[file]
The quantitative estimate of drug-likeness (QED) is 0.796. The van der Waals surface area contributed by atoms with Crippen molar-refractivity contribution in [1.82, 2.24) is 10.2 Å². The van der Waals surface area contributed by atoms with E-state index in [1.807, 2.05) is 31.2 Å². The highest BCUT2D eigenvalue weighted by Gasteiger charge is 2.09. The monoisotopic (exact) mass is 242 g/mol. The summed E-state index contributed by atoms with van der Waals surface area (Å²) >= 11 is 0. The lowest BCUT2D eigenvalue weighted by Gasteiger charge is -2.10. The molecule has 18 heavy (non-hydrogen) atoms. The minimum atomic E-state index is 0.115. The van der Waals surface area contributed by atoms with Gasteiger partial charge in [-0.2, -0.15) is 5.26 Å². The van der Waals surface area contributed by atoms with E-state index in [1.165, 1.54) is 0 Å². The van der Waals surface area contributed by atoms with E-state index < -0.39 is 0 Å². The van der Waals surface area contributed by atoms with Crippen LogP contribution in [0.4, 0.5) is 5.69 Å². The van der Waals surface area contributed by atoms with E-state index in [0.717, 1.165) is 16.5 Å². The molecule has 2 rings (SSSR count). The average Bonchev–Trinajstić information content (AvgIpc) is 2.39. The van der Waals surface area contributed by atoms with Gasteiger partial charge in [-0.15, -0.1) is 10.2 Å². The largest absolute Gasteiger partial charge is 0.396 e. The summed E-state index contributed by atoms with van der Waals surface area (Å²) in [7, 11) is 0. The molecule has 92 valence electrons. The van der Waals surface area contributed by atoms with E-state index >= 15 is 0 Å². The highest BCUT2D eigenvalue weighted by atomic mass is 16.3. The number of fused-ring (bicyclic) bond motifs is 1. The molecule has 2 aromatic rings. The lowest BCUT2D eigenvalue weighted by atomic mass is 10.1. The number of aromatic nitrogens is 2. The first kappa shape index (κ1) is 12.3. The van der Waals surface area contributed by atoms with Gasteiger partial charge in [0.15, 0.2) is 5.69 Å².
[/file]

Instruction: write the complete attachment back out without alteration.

The quantitative estimate of drug-likeness (QED) is 0.796. The van der Waals surface area contributed by atoms with Crippen molar-refractivity contribution in [1.82, 2.24) is 10.2 Å². The van der Waals surface area contributed by atoms with E-state index in [1.807, 2.05) is 31.2 Å². The highest BCUT2D eigenvalue weighted by Gasteiger charge is 2.09. The monoisotopic (exact) mass is 242 g/mol. The summed E-state index contributed by atoms with van der Waals surface area (Å²) >= 11 is 0. The lowest BCUT2D eigenvalue weighted by Gasteiger charge is -2.10. The molecule has 18 heavy (non-hydrogen) atoms. The minimum atomic E-state index is 0.115. The van der Waals surface area contributed by atoms with Gasteiger partial charge in [-0.2, -0.15) is 5.26 Å². The van der Waals surface area contributed by atoms with E-state index in [1.165, 1.54) is 0 Å². The van der Waals surface area contributed by atoms with E-state index < -0.39 is 0 Å². The van der Waals surface area contributed by atoms with Crippen LogP contribution in [0.4, 0.5) is 5.69 Å². The van der Waals surface area contributed by atoms with E-state index in [0.717, 1.165) is 16.5 Å². The molecule has 2 rings (SSSR count). The average Bonchev–Trinajstić information content (AvgIpc) is 2.39. The van der Waals surface area contributed by atoms with Gasteiger partial charge in [-0.15, -0.1) is 10.2 Å². The largest absolute Gasteiger partial charge is 0.396 e. The summed E-state index contributed by atoms with van der Waals surface area (Å²) in [7, 11) is 0. The molecule has 92 valence electrons. The van der Waals surface area contributed by atoms with E-state index >= 15 is 0 Å². The highest BCUT2D eigenvalue weighted by atomic mass is 16.3. The number of fused-ring (bicyclic) bond motifs is 1. The molecule has 2 aromatic rings. The lowest BCUT2D eigenvalue weighted by atomic mass is 10.1. The number of aromatic nitrogens is 2. The first kappa shape index (κ1) is 12.3. The van der Waals surface area contributed by atoms with Gasteiger partial charge in [0.15, 0.2) is 5.69 Å².